ge and endurance, desirous, above all, that truth, so far as we can attain it now, shall be spoken with soldierly bluntness, and error be not perpetuated. And at the very outset, it is not only pertinent, but essential to a proper appreciation of the conduct of affairs, that we should consider the morale of the two armies as they prepared to move into those vast lines of circumvallation and contravallation, destined to become more famous than Torres Vedras or those drawn by the genius of Turenne in the great wars of the Palatinate. The more so, that the most distinguished of Lee's foreign critics has declared that from the moment Grant sat down before the lines of Richmond, the commander of the Army of Northern Virginia saw that the inevitable blow might be delayed, but could not be averted. Colonel Chesney--Essays in Military Biography, p. 119. Other writers, with mawkish affectation of humanity, little allied to sound military judgment, have gone still further, and asserted t
ucated and richly endowed soldier, his varied experience embraced also civil affairs, and his intimate knowledge of the country and people of the Southwest so highly qualified him for that special command that it was not possible to fill the place made vacant by his death. Not for the first time did the fate of an army depend upon a single man, and the fortunes of a country hang, as in a balance, on the achievements of a single army. To take an example far from us, in time and place, when Turenne had, after months of successful manoeuvring, finally forced his enemy into a position which gave assurance of victory, and had marshaled his forces for a decisive battle, he was, when making a preliminary reconnaissance, killed by a chance shot; then his successor, instead of attacking, retreated, and all which the one had gained for France, the other lost. To take another example, not quite so conclusive, it was epigrammatically said by Lieutenant Kingsbury, when writing of the battle o
Harper's Encyclopedia of United States History (ed. Benson Lossing), Frontenac, Louis de Buade, Count de 1620- (search)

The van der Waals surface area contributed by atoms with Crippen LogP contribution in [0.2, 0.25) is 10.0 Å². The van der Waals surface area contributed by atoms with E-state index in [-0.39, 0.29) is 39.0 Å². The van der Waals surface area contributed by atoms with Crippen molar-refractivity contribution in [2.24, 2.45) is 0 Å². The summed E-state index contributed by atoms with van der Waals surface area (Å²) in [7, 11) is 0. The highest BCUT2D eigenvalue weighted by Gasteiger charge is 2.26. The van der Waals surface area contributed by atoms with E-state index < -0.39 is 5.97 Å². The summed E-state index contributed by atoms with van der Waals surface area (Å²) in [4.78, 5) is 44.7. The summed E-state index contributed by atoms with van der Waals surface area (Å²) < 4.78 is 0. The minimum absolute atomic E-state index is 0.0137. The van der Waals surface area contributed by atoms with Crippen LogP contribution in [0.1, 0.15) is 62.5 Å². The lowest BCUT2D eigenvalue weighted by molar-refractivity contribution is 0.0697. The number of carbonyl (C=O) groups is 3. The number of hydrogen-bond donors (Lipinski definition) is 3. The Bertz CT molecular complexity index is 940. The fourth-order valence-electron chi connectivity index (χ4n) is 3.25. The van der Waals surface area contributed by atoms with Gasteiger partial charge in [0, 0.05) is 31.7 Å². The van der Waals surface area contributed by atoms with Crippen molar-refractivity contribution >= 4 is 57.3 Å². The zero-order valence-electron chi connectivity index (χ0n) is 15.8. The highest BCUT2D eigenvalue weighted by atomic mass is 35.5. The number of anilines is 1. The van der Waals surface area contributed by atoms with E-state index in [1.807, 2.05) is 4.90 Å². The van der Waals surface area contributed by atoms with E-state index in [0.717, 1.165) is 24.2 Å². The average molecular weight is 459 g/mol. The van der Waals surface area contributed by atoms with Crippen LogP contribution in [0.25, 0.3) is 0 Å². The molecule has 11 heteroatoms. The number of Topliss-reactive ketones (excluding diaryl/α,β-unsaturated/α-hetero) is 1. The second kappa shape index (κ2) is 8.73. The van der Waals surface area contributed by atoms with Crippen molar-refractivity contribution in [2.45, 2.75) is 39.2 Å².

Frontenac, Louis de Buade, Count de 1620- Colonial governor; born in France in 1620; was made a colonel at seventeen years of age, and was an eminent lieutenant-gen- eral at twenty-nine, covered with decorations and scars. Selected by Marshal Turenne to lead troops sent for the relief of Canada, he was made governor of that province in 1672, and built Fort Frontenac (now Kingston), at the foot of Lake Ontario in 1673. He was recalled in 1682, but was reappointed in 1689, when the French dominions in America were on the brink of ruin. With great energy he carried on war against the English in New York and New England, and their allies, the Iroquois. Early in 1696 an expedition which he sent towards Albany desolated Schenectady; and the same year he successfully resisted a land and naval force sent against Canada. He was in Montreal when an Indian runner told him of the approach to the St. Lawrence of Colonel Schuyler (see King William's War). Frontenac, then seventy years of
Harper's Encyclopedia of United States History (ed. Benson Lossing), Webster, Daniel 1782-1852 (search)
Here would ensue a pause; for they say that a certain stillness precedes the tempest. Before this military array should fall on the custom-house, collector, clerks, and all, it is very probable some of those composing it would request of their gallant commander-in-chief to be informed a little upon the point of law; for they have doubtless a just respect for his opinion as a lawyer, as well as for his bravery as a soldier. They know he has read Blackstone and the Constitution, as well as Turenne and Vauban. They would ask him, therefore, something concerning their rights in this matter. They would inquire whether it was not somewhat dangerous to resist a law of the United States. What would be the nature of their offence, they would wish to learn, if they, by military force and array, resisted the execution in Carolina of a law of the United States and it should turn out after all that the law was constitutional. He would answer, of course, treason. No lawyer could give any ot